SEA modelling of a large ship
For this recent project, ISVR Consulting was asked to predict the noise levels in the critical areas of a ship, including crew or passenger accommodation, work and machinery rooms. The ship was a large tanker and the task was undertaken using Statistical Energy Analysis (SEA) techniques.
Statistical Energy Analysis was used to model the critical accommodation and work spaces of the ship, to predict the noise levels from engines and machinery reaching critical areas via airborne and structure-borne paths, and to deduce whether the noise levels would meet the International Maritime Organization (IMO) Guidelines for noise levels on board ships.
The figure shows the SEA model of part of the tanker. The structural subsystem layout of the model was built from AutoSEA2 elements, such as uniform plates, rib-stiffened plates, and singly curved shell elements. The model had approximately 2,500 nodes and 850 structural subsystems, while 65 acoustical subsystems were used to represent the critical work, machinery and accommodation areas.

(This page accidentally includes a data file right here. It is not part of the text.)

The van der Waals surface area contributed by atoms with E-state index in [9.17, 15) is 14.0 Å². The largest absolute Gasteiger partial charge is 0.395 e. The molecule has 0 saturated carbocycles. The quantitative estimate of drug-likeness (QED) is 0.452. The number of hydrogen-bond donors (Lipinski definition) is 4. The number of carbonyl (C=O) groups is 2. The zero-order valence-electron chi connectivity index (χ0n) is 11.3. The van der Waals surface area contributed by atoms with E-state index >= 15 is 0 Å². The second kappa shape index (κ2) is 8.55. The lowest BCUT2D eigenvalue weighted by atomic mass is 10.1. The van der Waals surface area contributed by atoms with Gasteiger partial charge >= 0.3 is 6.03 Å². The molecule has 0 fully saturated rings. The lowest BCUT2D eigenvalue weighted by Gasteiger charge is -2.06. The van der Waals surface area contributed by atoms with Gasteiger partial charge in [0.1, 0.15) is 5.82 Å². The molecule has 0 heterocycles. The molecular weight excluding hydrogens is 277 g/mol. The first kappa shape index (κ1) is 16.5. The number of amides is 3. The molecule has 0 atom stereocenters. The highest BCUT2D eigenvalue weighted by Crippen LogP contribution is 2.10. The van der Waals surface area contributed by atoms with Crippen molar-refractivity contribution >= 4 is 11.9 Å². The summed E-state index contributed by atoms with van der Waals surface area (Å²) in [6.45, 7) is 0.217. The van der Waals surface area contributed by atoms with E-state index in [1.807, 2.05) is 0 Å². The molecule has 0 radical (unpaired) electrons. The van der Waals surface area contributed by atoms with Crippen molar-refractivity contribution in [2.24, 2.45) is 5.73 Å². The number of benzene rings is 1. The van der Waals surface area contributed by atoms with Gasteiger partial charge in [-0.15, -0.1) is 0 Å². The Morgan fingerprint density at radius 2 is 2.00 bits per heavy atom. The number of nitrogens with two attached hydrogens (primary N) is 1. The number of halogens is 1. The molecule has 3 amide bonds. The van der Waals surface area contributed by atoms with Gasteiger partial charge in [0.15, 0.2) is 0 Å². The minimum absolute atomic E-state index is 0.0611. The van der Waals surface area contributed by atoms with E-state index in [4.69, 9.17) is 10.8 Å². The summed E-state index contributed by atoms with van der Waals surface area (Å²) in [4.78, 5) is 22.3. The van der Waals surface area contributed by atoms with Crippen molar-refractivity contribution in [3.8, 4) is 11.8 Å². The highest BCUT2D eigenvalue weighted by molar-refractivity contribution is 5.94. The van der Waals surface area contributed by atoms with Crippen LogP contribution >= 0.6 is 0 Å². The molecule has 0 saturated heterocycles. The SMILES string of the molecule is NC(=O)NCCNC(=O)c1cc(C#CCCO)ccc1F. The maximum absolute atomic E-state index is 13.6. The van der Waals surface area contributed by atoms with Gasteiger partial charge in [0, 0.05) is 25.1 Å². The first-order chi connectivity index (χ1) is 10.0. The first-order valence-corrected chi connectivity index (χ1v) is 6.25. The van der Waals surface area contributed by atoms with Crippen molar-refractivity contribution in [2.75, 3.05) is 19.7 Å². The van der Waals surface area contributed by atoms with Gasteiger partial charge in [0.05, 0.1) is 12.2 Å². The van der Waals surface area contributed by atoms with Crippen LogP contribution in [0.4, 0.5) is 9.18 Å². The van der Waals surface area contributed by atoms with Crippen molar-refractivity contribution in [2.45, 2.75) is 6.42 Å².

A user-defined database was generated for standard trim configurations in the critical areas of the ship. The trim was only applied to the structural elements forming part of any respective acoustic subsystem. Finally, a 'semi-infinite fluid', energy sink was used to model the radiation into the sea water and subsystems were connected to this sink to provide the correct effective surface area for each of the different loading conditions of the ship.